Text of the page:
Found near Los Angeles, a quintet of baby mountain lions

Five kittens were found in two dens in the the Santa Susana Mountains.

National Park Service handout/Reuters
Two mountain lion kittens play in their den. This and another litter were recently found in the eastern Santa Susana Mountains near Los Angeles.

The National Park Service is busy making cat videos.

Researchers from the Park Service found two separate litters of mountain lion kittens living in the Santa Susana Mountains north of Los Angeles. The NPS has released videos of the kittens, which the service tagged as part of a study into how mountain lions are affected by human infrastructure in and around Los Angeles.

The lions appear to be reproducing successfully, according to wildlife biologist Jeff Sikich, but the threats will pile up as the kittens age, he told the Los Angeles Times.

“The real challenge comes as these kittens grow older and disperse, especially the males, and have to deal with threats from other mountain lions, road mortality, and the possibility of poisoning from anticoagulant rodenticide,” he said.

One litter has two female kittens born to a mother tagged as P-35. The other litter contains two males and a female, born to mother P-39. Both litters are believed to have the same father, P-38.

About 50 percent of California is considered a potential habitat for mountain lions, which have come a long way in the last century. Considered a threat to animal husbandry because of their habit of picking off livestock, they were declared a “bountied predator” in 1907, with a $20 incentive offered for each one killed. In 1919, the state even hired a pair of full-time hunters, adding trappers and two more hunters to their payroll in subsequent decades.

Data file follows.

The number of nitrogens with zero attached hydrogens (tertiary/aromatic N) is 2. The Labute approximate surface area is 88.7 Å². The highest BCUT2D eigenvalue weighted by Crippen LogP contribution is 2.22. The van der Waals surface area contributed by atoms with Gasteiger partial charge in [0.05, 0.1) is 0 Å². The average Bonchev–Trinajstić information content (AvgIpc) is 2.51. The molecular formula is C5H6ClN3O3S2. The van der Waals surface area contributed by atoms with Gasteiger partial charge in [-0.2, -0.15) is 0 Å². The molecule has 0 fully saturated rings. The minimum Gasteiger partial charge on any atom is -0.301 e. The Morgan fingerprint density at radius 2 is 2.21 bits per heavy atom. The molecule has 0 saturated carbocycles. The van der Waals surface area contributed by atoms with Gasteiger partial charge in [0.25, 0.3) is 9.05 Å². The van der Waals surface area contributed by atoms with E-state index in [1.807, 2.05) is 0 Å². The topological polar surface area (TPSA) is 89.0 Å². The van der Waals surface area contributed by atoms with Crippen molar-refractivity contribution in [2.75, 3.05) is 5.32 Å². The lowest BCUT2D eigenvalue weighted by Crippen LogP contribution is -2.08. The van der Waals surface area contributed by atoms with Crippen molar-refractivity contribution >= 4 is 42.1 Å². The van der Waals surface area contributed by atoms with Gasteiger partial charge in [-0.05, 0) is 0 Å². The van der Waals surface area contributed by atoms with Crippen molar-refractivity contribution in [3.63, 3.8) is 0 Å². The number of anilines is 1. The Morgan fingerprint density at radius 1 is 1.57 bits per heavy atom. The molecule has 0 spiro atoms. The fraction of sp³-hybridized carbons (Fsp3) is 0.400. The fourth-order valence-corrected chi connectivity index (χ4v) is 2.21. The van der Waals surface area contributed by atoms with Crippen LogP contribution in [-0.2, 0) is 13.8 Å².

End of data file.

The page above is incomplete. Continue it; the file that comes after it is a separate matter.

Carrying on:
In the 1960s, as protectionist feeling began to spread among a greater portion of the public, the bounty program ended, and the lions began gaining protections that culminated in a moratorium on hunting them in 1990.

That moratorium, still in effect, has helped the population grow from an estimated 2,000 in the 1970s to between 4,000 and 6,000 at present, according to the California Department of Fish and Game Services. The lions are not considered threatened or endangered in the state, so while there is no season on the big cats, about 60 are legally killed each year with depredation permits, plus others killed for posing a threat to humans or endangered bighorn sheep.

In some parts of California, particularly in towns adjoining rural areas, run-ins with the big cats aren’t uncommon. In February, the San Francisco Chronicle reported that a Department of Fish and Wildlife study had found that of the 107 mountain lions legally killed last year, almost half had traces of cats, dogs, and other domestic animals in their stomachs.

The National Park Service researchers who found the new litters say they identified the father by using GPS tracking data.

This report contains material from the Associated Press.

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